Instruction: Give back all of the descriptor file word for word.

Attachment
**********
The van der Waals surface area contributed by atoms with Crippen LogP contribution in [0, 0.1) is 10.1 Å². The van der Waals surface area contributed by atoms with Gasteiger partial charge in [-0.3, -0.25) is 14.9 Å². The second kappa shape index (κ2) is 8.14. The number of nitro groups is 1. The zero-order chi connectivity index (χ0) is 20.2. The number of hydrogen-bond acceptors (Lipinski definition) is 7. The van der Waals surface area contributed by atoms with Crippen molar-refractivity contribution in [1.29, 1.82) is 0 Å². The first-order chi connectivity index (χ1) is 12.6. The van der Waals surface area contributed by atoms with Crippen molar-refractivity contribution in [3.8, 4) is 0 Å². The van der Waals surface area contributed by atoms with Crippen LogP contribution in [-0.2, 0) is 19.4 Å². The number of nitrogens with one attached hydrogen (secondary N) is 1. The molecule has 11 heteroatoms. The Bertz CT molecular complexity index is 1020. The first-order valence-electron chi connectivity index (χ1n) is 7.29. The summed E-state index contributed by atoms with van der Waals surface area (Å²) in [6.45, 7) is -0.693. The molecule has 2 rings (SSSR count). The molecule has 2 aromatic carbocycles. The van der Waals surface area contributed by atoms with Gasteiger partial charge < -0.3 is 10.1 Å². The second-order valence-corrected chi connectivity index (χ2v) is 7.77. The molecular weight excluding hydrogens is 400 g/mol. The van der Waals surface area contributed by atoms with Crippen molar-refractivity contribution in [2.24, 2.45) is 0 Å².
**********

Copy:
The van der Waals surface area contributed by atoms with Crippen LogP contribution in [0, 0.1) is 10.1 Å². The van der Waals surface area contributed by atoms with Gasteiger partial charge in [-0.3, -0.25) is 14.9 Å². The second kappa shape index (κ2) is 8.14. The number of nitro groups is 1. The zero-order chi connectivity index (χ0) is 20.2. The number of hydrogen-bond acceptors (Lipinski definition) is 7. The van der Waals surface area contributed by atoms with Crippen molar-refractivity contribution in [1.29, 1.82) is 0 Å². The first-order chi connectivity index (χ1) is 12.6. The van der Waals surface area contributed by atoms with Crippen molar-refractivity contribution in [3.8, 4) is 0 Å². The van der Waals surface area contributed by atoms with Crippen LogP contribution in [-0.2, 0) is 19.4 Å². The number of nitrogens with one attached hydrogen (secondary N) is 1. The molecule has 11 heteroatoms. The Bertz CT molecular complexity index is 1020. The first-order valence-electron chi connectivity index (χ1n) is 7.29. The summed E-state index contributed by atoms with van der Waals surface area (Å²) in [6.45, 7) is -0.693. The molecule has 2 rings (SSSR count). The molecule has 2 aromatic carbocycles. The van der Waals surface area contributed by atoms with Gasteiger partial charge < -0.3 is 10.1 Å². The second-order valence-corrected chi connectivity index (χ2v) is 7.77. The molecular weight excluding hydrogens is 400 g/mol. The van der Waals surface area contributed by atoms with Crippen molar-refractivity contribution in [2.24, 2.45) is 0 Å².